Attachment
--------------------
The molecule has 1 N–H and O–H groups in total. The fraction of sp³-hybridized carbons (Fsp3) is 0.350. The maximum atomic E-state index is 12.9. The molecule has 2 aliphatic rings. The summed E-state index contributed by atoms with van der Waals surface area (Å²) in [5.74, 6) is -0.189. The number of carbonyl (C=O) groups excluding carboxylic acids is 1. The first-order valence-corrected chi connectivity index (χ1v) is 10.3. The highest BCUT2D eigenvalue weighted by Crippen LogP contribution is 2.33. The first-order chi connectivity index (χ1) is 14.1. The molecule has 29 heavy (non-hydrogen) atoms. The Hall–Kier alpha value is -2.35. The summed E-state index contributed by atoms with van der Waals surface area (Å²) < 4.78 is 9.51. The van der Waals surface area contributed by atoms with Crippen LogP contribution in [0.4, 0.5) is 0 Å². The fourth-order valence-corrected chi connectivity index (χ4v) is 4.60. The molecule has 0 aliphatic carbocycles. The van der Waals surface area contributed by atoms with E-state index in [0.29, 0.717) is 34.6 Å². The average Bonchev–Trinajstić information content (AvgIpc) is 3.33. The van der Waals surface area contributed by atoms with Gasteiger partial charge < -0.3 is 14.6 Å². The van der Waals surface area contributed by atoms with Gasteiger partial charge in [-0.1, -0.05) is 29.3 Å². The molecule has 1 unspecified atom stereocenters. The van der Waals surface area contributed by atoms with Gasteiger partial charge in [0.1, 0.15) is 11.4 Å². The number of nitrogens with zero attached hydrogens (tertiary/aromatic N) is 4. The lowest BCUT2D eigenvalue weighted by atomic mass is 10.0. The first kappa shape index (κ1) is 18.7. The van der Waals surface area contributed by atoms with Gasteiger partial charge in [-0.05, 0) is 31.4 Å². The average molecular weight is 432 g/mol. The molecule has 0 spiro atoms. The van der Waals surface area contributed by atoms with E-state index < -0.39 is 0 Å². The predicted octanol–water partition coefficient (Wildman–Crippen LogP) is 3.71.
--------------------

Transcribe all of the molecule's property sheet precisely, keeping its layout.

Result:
The molecule has 1 N–H and O–H groups in total. The fraction of sp³-hybridized carbons (Fsp3) is 0.350. The maximum atomic E-state index is 12.9. The molecule has 2 aliphatic rings. The summed E-state index contributed by atoms with van der Waals surface area (Å²) in [5.74, 6) is -0.189. The number of carbonyl (C=O) groups excluding carboxylic acids is 1. The first-order valence-corrected chi connectivity index (χ1v) is 10.3. The highest BCUT2D eigenvalue weighted by Crippen LogP contribution is 2.33. The first-order chi connectivity index (χ1) is 14.1. The molecule has 29 heavy (non-hydrogen) atoms. The Hall–Kier alpha value is -2.35. The summed E-state index contributed by atoms with van der Waals surface area (Å²) < 4.78 is 9.51. The van der Waals surface area contributed by atoms with Crippen LogP contribution in [0.4, 0.5) is 0 Å². The fourth-order valence-corrected chi connectivity index (χ4v) is 4.60. The molecule has 0 aliphatic carbocycles. The van der Waals surface area contributed by atoms with E-state index in [0.29, 0.717) is 34.6 Å². The average Bonchev–Trinajstić information content (AvgIpc) is 3.33. The van der Waals surface area contributed by atoms with Gasteiger partial charge < -0.3 is 14.6 Å². The van der Waals surface area contributed by atoms with Gasteiger partial charge in [-0.1, -0.05) is 29.3 Å². The molecule has 1 unspecified atom stereocenters. The van der Waals surface area contributed by atoms with Gasteiger partial charge in [0.1, 0.15) is 11.4 Å². The number of nitrogens with zero attached hydrogens (tertiary/aromatic N) is 4. The lowest BCUT2D eigenvalue weighted by atomic mass is 10.0. The first kappa shape index (κ1) is 18.7. The van der Waals surface area contributed by atoms with Gasteiger partial charge in [-0.05, 0) is 31.4 Å². The average molecular weight is 432 g/mol. The molecule has 0 spiro atoms. The van der Waals surface area contributed by atoms with E-state index < -0.39 is 0 Å². The predicted octanol–water partition coefficient (Wildman–Crippen LogP) is 3.71.